Imagine a wedge, one side of which is a steep incline and the other a gradual slope. Natural selection rises up the gradual slope to reach to the top, rather than the slippery slope as chance would have to take. Natural selection is a phenomenon of evolutionary time-scale, one that takes millions of years to pronounce a change. We cannot observe natural selection and evolution in action (except in viruses) because nobody can survive that long enough. Yet we have proof of evolution from not just fossils but also molecular genetics and geographical distribution of life. There are obviously gaps in fossil record and that is because only a tiny fraction of corpses fossilize. Evolution also makes the strong prediction that even if a single fossil turned up in the wrong geological stratum, it would nullify the whole theory and yet that has never happened. Creationists and Intelligent Design advocates of course love gaps in scientific understanding, whether they be gaps in fossil records or gaps in our present scientific understanding. There ploy is that if science can’t fill a gap, it must be, by default, filled by god. Notice the biased logic here: if theory A fails in some particular case, theory B must be right without theory B having to undergo the rigorous demands made by science. Scientists exult in mystery because it gives them something to do. Creationists love mystery because it allows them to bring out god to explain the mystery.
The other is of course the argument from irreducible complexity (IC). The whole IC gambit goes like this: the creationist assumes that either an eye sees or it doesn’t, either a wing flies or it doesn’t and there are assumed to be no useful intermediates. And that, my dear reader, is absolutely and blatantly wrong. Creationists claim that they eye, or the wing for that matter, are irreducibly complex, that the removal of one of its parts causes the whole to cease functioning. Let’s think about it for a second. A cataract patient with the lens of her eyes removed may not see much, but she can certainly see enough not to bump into a tree. Half a wing may not be as good as the whole but it can certainly cushion a fall, and 51 percent of a wing would certainly do a better job than that. A flatworm has an eye that can detect light and shade but not form any images, and yet it is better than no eye at all. Do not declare things to be irreducibly complex. There is a good chance that you haven’t looked carefully enough at the details or thought carefully enough about them. As of writing this, no object has been demonstrated to be irreducibly complex.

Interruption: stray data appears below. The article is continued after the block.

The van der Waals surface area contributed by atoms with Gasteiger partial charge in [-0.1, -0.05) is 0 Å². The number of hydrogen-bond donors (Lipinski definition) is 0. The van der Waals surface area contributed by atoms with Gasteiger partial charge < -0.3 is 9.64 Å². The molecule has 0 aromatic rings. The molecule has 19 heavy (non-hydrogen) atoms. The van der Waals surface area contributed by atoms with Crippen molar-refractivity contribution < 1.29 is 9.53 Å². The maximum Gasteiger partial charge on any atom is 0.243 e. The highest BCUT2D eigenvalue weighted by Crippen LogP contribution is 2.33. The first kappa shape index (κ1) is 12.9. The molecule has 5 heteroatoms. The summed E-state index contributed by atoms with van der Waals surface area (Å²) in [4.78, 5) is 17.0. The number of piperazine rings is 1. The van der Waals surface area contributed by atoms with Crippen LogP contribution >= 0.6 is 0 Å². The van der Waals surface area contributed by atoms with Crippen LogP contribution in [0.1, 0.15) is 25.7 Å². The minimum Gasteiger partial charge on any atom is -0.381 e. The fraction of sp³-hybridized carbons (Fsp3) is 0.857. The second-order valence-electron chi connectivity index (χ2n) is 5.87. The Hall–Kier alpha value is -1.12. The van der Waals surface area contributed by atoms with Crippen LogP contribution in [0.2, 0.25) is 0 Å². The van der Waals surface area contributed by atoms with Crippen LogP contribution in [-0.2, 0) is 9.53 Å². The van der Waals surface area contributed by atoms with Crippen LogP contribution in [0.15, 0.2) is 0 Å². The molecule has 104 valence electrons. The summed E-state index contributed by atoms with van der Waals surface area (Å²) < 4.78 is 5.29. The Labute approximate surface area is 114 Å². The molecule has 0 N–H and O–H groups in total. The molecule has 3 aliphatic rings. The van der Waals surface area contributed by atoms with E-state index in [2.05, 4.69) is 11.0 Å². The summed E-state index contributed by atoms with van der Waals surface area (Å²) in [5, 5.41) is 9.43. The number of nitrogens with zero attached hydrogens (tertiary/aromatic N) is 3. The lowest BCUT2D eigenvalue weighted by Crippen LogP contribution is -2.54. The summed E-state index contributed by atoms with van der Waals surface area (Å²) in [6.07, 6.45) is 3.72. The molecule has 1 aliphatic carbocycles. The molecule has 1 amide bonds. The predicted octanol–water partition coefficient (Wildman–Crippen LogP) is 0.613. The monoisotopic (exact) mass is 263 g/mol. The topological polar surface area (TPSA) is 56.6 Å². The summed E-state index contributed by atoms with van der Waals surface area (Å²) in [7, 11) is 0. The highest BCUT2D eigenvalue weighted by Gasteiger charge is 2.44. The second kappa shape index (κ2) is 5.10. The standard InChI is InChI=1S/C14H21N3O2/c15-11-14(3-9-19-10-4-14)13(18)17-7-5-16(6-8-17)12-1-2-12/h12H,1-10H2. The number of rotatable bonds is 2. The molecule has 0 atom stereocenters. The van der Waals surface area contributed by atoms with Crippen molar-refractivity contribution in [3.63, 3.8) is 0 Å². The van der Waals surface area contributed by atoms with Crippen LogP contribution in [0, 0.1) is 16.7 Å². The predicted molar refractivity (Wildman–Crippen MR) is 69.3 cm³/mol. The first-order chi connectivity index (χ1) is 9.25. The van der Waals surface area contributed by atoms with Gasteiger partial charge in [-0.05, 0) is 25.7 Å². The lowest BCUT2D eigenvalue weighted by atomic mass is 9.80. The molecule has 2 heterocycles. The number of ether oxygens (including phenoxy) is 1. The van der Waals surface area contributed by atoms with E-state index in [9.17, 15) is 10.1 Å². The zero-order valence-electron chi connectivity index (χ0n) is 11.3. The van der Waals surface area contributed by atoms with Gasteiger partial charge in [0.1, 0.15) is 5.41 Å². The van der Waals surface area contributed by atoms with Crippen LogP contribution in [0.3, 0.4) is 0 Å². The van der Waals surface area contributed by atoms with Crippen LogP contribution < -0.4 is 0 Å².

The other appeal put forward by theists to support religion, and therefore god, is the healing power of religion. They ask: What does science has to offer the dying patients, the weeping bereaved, and the lonely in the way of comfort and consolation? Religion’s power to console does not make it true. Even if all atheists, including yours truly, were despairing neurotics driven to suicide by relentless cosmic angst – none of these would contribute a tiny-weenie bit to God’s existence. There is a difference between “X is true” and “It is desirable that people should believe that X is true”. And of course, there is no evidence to suggest that atheists are any more unhappy, angst ridden than their theist counterparts. Some of the consoling that religion does can be achieved by means of physiatric counselling. Similarly science could offer physical comfort to the dying in the form of medical treatment in a way that religion never can.